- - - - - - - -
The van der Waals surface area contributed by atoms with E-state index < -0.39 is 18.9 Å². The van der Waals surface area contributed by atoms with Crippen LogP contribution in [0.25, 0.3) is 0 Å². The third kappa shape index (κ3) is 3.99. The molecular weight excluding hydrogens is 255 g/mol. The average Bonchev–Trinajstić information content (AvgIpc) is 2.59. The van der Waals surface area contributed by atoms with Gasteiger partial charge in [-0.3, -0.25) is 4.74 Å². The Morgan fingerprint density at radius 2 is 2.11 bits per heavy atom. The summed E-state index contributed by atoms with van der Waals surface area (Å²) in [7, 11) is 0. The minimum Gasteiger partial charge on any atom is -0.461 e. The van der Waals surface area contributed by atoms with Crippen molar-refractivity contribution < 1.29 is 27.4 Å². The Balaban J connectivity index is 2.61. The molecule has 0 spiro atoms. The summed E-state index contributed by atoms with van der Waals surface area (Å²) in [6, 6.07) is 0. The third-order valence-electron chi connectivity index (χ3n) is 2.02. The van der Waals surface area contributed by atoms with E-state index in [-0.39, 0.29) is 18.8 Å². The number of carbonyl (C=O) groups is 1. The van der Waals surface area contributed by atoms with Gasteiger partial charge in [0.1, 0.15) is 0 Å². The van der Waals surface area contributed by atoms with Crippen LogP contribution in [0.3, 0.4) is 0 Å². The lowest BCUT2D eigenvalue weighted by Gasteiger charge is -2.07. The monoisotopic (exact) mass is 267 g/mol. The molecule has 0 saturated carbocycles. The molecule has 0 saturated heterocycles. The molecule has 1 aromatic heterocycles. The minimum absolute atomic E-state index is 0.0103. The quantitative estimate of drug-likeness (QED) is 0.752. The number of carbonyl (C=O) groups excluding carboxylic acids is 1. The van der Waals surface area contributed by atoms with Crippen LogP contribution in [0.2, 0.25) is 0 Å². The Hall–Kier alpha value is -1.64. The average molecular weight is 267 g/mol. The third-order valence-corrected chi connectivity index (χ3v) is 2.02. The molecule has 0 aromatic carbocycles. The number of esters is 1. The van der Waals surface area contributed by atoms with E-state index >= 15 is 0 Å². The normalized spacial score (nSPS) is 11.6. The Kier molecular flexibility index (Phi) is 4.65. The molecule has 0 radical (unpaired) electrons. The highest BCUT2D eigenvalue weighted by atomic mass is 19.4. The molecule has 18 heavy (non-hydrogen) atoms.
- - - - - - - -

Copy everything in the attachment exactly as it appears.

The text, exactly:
The van der Waals surface area contributed by atoms with E-state index < -0.39 is 18.9 Å². The van der Waals surface area contributed by atoms with Crippen LogP contribution in [0.25, 0.3) is 0 Å². The third kappa shape index (κ3) is 3.99. The molecular weight excluding hydrogens is 255 g/mol. The average Bonchev–Trinajstić information content (AvgIpc) is 2.59. The van der Waals surface area contributed by atoms with Gasteiger partial charge in [-0.3, -0.25) is 4.74 Å². The Morgan fingerprint density at radius 2 is 2.11 bits per heavy atom. The summed E-state index contributed by atoms with van der Waals surface area (Å²) in [7, 11) is 0. The minimum Gasteiger partial charge on any atom is -0.461 e. The van der Waals surface area contributed by atoms with Crippen molar-refractivity contribution < 1.29 is 27.4 Å². The Balaban J connectivity index is 2.61. The molecule has 0 spiro atoms. The summed E-state index contributed by atoms with van der Waals surface area (Å²) in [6, 6.07) is 0. The third-order valence-electron chi connectivity index (χ3n) is 2.02. The van der Waals surface area contributed by atoms with E-state index in [-0.39, 0.29) is 18.8 Å². The number of carbonyl (C=O) groups is 1. The van der Waals surface area contributed by atoms with Gasteiger partial charge in [0.1, 0.15) is 0 Å². The van der Waals surface area contributed by atoms with Crippen LogP contribution in [0.3, 0.4) is 0 Å². The lowest BCUT2D eigenvalue weighted by Gasteiger charge is -2.07. The monoisotopic (exact) mass is 267 g/mol. The molecule has 0 saturated carbocycles. The molecule has 0 saturated heterocycles. The molecule has 1 aromatic heterocycles. The minimum absolute atomic E-state index is 0.0103. The quantitative estimate of drug-likeness (QED) is 0.752. The number of carbonyl (C=O) groups excluding carboxylic acids is 1. The van der Waals surface area contributed by atoms with Crippen LogP contribution in [0.2, 0.25) is 0 Å². The Hall–Kier alpha value is -1.64. The average molecular weight is 267 g/mol. The third-order valence-corrected chi connectivity index (χ3v) is 2.02. The molecule has 0 aromatic carbocycles. The number of esters is 1. The van der Waals surface area contributed by atoms with E-state index >= 15 is 0 Å². The normalized spacial score (nSPS) is 11.6. The Kier molecular flexibility index (Phi) is 4.65. The molecule has 0 radical (unpaired) electrons. The highest BCUT2D eigenvalue weighted by atomic mass is 19.4. The molecule has 18 heavy (non-hydrogen) atoms.